Deep artery­-to­-vein commun­ica­tions can extend through the capillary bed of a given villus -> create a common villous compar­tment or "­third circul­ati­on" that has been identified in approx­imately half of monoch­orionic twin placentas
This chronic fetofetal transf­usion may result in several clinical syndromes that include twin-twin transf­usion syndrome (TTTS), twin anemia poycyt­hemia sequence (TAPS), and acardiac twinning
Twin-Twin Transf­usion Syndrome
- blood is transfused from a donor twin to its recipient sibling such that the donor may eventually become anemic and its growth may be restri­cted.
The recipient becomes polycy­themic may develop circul­atory overload with heart failure manisfest as hydrops.
- donor twin is smaller and pale, recipient twin is larger and has volume excess.
- recipient may suffer from hyperv­isc­osity and occlusive compli­cat­ions, polycy­themia may lead to hyperv­isc­osity and occlusive compli­cat­ions.
- Chronic TTS: unidir­ect­ional arteri­ovenous anasto­moses.
-TTTS typically presents in midpre­gnancy when the donor fetus becomes oliguric from hypovo­lemia and decreased renal perfusion.
- Donor develops oligoh­ydr­amnios; recipient develops severe hydramnios (due to inc. urine produc­tion)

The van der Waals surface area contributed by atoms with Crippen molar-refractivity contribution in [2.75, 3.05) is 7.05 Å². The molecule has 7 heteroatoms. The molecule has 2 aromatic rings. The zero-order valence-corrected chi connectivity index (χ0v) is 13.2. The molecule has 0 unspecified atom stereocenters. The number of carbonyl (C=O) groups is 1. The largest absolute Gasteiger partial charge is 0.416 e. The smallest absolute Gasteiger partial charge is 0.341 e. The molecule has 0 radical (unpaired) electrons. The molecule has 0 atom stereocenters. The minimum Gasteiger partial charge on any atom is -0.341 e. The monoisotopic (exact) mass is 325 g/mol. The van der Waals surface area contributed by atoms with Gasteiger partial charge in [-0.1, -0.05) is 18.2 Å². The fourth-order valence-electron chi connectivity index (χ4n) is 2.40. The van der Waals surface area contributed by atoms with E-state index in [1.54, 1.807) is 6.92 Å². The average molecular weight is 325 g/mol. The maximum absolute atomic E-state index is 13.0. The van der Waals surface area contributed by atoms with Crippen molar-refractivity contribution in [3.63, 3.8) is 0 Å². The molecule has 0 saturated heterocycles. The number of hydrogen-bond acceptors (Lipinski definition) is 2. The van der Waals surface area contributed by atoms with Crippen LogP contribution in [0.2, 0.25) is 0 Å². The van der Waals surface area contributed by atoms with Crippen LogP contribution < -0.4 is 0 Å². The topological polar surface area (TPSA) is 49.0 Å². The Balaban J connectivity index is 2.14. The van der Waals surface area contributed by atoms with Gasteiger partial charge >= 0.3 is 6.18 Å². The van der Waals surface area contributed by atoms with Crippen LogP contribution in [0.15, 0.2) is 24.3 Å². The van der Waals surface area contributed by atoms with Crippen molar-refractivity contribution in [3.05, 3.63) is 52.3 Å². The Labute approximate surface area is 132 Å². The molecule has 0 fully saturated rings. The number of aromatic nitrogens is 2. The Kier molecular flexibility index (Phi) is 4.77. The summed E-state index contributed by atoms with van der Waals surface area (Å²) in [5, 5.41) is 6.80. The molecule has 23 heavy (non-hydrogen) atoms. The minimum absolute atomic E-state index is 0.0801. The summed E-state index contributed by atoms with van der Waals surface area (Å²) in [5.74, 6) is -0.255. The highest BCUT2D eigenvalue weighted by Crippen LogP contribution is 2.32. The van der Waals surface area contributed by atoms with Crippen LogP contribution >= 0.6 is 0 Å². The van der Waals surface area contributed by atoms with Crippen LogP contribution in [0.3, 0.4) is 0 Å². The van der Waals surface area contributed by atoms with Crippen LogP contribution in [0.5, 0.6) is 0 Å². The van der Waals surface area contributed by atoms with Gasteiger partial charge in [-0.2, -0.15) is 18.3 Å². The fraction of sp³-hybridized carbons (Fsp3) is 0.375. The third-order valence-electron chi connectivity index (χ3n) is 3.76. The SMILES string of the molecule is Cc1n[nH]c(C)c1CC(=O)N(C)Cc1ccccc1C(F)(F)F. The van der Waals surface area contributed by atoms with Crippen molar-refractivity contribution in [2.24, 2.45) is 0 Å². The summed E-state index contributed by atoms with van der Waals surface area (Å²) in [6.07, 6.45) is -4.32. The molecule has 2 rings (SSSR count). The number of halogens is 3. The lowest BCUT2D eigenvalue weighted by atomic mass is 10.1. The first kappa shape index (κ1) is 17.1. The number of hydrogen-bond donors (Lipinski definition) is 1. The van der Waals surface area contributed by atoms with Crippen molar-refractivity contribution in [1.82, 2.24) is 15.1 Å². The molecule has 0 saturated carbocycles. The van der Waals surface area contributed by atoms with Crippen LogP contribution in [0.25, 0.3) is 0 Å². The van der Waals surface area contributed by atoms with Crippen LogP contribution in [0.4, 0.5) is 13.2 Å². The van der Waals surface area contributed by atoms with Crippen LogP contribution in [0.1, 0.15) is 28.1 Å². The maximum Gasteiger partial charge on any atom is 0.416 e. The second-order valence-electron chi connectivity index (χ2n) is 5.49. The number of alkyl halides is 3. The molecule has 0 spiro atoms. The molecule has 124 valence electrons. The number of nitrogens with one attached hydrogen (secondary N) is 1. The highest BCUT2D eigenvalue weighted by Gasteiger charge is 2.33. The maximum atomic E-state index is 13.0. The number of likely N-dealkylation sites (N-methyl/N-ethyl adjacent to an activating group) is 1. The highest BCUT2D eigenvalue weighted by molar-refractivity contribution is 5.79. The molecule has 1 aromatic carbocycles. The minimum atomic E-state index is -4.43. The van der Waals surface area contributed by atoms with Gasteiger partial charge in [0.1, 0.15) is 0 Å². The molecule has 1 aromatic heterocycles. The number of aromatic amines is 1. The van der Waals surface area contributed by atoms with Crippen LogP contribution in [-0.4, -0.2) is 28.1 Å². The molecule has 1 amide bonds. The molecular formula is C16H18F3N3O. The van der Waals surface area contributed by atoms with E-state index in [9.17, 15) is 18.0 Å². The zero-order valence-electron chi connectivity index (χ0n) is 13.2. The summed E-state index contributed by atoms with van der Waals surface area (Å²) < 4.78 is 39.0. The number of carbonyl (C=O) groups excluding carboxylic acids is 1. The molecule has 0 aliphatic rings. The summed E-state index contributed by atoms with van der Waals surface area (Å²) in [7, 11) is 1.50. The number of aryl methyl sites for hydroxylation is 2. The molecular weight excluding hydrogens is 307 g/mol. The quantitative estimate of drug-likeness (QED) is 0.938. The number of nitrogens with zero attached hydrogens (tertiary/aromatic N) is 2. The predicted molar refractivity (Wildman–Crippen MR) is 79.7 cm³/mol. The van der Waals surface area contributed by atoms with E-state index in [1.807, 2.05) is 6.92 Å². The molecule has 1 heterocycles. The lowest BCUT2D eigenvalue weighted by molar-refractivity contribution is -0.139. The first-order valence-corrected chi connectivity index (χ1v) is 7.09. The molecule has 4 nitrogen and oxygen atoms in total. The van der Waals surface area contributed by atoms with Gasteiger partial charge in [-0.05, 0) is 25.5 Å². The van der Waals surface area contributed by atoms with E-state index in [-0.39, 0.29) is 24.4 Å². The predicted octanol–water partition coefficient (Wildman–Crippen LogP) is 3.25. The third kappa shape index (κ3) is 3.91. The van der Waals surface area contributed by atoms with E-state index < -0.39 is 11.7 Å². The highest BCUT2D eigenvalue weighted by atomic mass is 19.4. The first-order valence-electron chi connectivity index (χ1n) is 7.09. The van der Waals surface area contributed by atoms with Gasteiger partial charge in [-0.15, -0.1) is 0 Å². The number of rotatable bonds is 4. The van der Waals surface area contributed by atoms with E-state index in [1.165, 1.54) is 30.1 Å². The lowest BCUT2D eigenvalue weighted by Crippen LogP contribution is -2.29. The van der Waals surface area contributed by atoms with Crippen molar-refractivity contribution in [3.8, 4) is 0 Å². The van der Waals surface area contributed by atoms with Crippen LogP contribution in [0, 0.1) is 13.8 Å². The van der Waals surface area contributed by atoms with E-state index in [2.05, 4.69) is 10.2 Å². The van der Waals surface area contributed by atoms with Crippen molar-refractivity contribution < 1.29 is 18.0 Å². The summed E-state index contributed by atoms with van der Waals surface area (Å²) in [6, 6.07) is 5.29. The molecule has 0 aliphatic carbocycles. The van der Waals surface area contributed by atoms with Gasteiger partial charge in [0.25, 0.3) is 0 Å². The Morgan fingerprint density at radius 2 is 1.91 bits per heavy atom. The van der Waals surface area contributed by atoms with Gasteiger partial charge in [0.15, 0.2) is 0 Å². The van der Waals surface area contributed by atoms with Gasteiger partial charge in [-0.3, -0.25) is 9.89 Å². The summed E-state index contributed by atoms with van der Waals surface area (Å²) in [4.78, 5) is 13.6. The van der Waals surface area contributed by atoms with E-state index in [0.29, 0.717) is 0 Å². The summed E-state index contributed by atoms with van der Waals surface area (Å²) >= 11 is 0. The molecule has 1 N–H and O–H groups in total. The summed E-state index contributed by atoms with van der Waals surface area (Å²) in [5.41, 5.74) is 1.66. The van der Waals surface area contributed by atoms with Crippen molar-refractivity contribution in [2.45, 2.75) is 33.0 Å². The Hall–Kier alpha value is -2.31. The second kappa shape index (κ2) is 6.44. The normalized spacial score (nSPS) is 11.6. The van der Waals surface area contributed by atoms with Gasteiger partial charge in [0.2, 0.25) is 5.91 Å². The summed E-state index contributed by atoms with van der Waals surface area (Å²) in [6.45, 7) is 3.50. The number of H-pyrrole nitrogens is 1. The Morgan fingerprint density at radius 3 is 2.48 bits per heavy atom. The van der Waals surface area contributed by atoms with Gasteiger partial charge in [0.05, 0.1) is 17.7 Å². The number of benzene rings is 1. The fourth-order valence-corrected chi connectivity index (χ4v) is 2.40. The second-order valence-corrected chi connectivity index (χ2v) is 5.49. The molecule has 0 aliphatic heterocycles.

- absent amnionic fluid in the donor sac = prevents fetal movement refereed to as "­stuck twin or polyhy­dra­mni­os-­oli­goh­ydr­amnios syndrome - poly-o­li"
Fetal Brain Damage
Cerebral palsy, microc­ephaly, porenc­ephaly, and multic­ystic enceph­alo­malacia are serious compli­cations associated with placental vascular anasto­moses in multifetal gestation.
--> likely caused by ischemic necrosis leading to cavitary brain lesions
donor twin (hypot­ension, anemia, or both --> ischemia) o recipient twin (blood pressure instab­ility and episodes of profound hypote­nsion -->­isc­hemia)
TTTS is diagnosed based on two sonogr­aphic criteria:
1) a monoch­orionic diamnionic pregnancy is identified
2) hydramnios (defined by a largest vertical pocket >8cm) in one sac and oligoh­ydr­amnios (defined by a largest vertical pocket <2cm) in the other twin is found
Sonogr­aphic survei­llance of pregna­ncies at risk for TTTS is recomm­ended:
-begin at approx­imately 16 weeks AOG
- subsequent studies are considered every 2 weeks
Quintero (1999) Staging System
Stage I - discordant amnionic fluid volumes as described in the earlier paragraph, but urine is still visible sonogr­aph­ically within the bladder of the donor twin
Stage II - criteria of stage I, but urine is not visible within the donor bladder
Stage III - criteria of stage II and abnormal Doppler studies of the umbilical artery, ductus venosus, or umbilical vein
Stage IV - ascites or frank hydrops in either twin
Stage V - demise of either fetus
-myoca­rdial perfor­mance index (MPI) or Tei index --> a Doppler index of ventri­cular function calculated for each ventricle